PlayBook: Where Eagles Dare

By Fraser Lockerbie

With the Super Bowl upon us,'s PlayBook lays down some predictions on just how this thing will go.

Source: Flickr: Matt Birk

Something like 95 million dollars will change hands this weekend, which is peanuts when put in perspective with something like the national debt, a rather large and ominous sum sitting somewhere in the neighborhood of 16.4 trillion American dollars as of January 10, 2013.

Yeah, bubba, that’s greenbacks, baby. Cash, scratch or dough, whatever you want to call it, and it’s a lot. Sixteen with twelve zeroes after it, and no one really knows what it means. What is this enormous, all-intrusive sum we keep hearing about and squabbling over? How did we get here and what are we doing to get it down? What’s the fix? It’s a big fucking number, that’s for sure, and including all the elderly, infirm and infantile Americans that call this land, the land where eagles dare, home, it works out to something like 50,969 dollars a head…

That’s about 1,000 bucks a star or 3,900 a stripe but what the fuck right? What an abstract rube trying to figure out what we all owe on the eve’s eve of Super Bowl Sunday. Don’t bring me down, man. I’m just trying to have a good time here, duuuude. We’re well beyond the reaches of Robin Dunbar now, the British anthropologist who figured the human mind could only comprehend values of 150 or less. Trying to put $16.4 trillion into tangible terms would be too stressful for our simple minds, crippling the cerebral cortex and leaving all sorts of anemic brain tissue to ooze out through the ears, crushed under the imaginary weight of our own imaginary wealth…

But whoa…we seem to be rolling over the double line here and getting weird again. Let’s reel it in and try to figure out how to reduce some of that debt, some of the 50 or so thousand we supposedly owe to Uncle Sam. No better time like the present and no better present than the Super Bowl. We’re getting braced for the last football game of the season; it’s high tide for the hoopleheads.  Time to reap what you sew, pay for what you get, and try not to throw the baby out with the bathwater. Let’s make some bad decisions:

Largest point spread: Over 14.0: -120, Under 14.0: Even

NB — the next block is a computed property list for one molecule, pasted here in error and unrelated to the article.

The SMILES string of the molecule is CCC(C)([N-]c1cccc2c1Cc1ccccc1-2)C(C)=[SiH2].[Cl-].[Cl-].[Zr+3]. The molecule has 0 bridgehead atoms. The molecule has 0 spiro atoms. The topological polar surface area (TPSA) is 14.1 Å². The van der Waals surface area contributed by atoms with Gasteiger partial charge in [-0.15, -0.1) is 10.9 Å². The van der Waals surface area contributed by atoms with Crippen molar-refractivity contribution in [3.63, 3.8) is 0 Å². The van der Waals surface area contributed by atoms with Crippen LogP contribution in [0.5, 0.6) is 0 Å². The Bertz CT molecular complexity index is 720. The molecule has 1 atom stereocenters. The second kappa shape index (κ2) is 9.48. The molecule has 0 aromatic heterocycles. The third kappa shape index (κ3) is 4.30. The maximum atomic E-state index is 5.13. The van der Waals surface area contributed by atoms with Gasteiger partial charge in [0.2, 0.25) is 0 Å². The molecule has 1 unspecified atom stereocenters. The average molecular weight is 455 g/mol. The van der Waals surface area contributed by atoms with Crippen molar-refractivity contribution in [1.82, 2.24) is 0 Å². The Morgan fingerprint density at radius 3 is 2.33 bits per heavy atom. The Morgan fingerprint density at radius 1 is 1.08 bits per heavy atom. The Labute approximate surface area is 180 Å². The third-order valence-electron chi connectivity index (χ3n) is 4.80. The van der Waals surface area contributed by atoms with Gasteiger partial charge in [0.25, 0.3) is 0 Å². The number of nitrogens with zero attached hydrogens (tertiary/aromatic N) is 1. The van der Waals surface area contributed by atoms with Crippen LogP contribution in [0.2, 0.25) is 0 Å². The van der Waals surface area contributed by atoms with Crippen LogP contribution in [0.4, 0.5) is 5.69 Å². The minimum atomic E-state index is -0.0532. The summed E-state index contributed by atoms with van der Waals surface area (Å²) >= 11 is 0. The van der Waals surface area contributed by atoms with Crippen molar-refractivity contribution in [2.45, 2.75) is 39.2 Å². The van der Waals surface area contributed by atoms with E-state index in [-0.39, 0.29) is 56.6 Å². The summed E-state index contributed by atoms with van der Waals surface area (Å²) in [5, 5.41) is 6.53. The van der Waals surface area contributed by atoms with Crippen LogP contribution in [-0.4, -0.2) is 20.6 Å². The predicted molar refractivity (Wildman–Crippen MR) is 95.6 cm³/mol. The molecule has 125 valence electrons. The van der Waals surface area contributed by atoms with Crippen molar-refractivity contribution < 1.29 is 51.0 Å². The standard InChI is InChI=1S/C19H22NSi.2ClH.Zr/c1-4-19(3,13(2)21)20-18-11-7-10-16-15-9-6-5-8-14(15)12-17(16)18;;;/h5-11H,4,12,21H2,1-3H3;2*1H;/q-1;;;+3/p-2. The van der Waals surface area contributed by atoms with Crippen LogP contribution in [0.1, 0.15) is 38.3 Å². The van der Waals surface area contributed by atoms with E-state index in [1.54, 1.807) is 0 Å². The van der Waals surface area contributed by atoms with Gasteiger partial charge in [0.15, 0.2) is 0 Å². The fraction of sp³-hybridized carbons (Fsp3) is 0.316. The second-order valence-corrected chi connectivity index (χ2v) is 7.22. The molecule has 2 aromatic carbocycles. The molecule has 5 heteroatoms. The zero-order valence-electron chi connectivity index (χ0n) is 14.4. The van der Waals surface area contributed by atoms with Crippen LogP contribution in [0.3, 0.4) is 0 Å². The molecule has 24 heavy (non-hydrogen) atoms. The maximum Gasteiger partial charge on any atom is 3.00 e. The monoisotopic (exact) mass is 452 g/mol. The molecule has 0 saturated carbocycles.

Since Colin Kaepernick took over, the ’Niners have won exactly zero games by more than 14.5 points (the magic number you’d need to make this bet work). In the last meeting of the Brothers Harbaugh, a singular touchdown was scored between the two teams. Take the straight money. UNDER.

Game will be decided by exactly three points: Yes: +350, No: -420

More football games end with a three-point margin of victory than any other result. Betting the farm on an exact score is a little like betting against the field in March Madness, but here’s an insurance policy if you think it’s gonna be a close game…

One team wins by 1-4 points: Ravens: +450, ’Niners: +350

Take both bets AND the former (game decided exactly by three); the payout after the other bets are factored (assuming an initial $100 bet on each) is $600 (if the ’Niners win by exactly three), $700 (if the Ravens win by exactly three), $150 (if the ’Niners win by four or less, but not three) and $250 (if the Ravens win by four or less, but not three). If you really want to get ballsy, parlay either of the 1-4 point bets with the exactly three one for a $2375 payout for the Ravens or $1925 for the ’Niners. YES and BOTH.

How many players will attempt a pass: Over 2.5: +300, Under 2.5: -360

It’s a foregone conclusion that at least two players in this game will attempt a pass: Colin Kaepernick and Joe Flacco (the odds only one or neither does would be infintesimal). But Alex Smith adds a level of intrigue to this game; a capable quarterback usurped midseason for no real reason other than a minor injury who’s kept this team afloat long enough to get it to the Super Bowl. Would it be so strange to see him come in for a series? With the way Kaepernick runs, is it not foreseeable that he could have to hit the sidelines for a few sets of downs? OVER.

There will be a scoreless quarter: Yes: +240, No: -300

Now here’s an interesting proposition. Over the 16-game season, Baltimore had 20 scoreless quarters; San Francisco had 16. In fact, the Ravens only had five games in which they didn’t have a scoreless quarter. San Francisco, on the other hand, held opponents off the board 27 times and only had two games in which opponents scored in all four segments. Baltimore had seven games like that.

That would seem to suggest leaving this one alone; while it seems likely Baltimore could go scoreless for a quarter, their defense is such that it won’t allow a lot of points, but it will allow them consistently.

THAT SAID: An interesting wrinkle here is the recently shoddy work of David Akers. I don’t think anybody would trust him to hit the broad side of a barn from ten feet out at this point (-125 on a missed field goal, +900 on a missed PAT). If he’s rattled and this game shapes up anything like the defensive matchup they’re saying it will be, this is a YES. 

And Finally: Ravens (+3.5) over San Francisco

This will be a close game, and you can probably pick up some extra coin with YES +105 on Will the game be tied after 0-0, Yes +250 on Will the Ravens score a Special Teams/Defensive touchdown, taking the OVER on the 47.5-point total and the OVER 2.5 at -110 on How many times willthe game be referred to as the Harbaugh Bowl, the HarBowl or the SuperBaugh during the game.

The game itself? 27-24 for the ’Niners.

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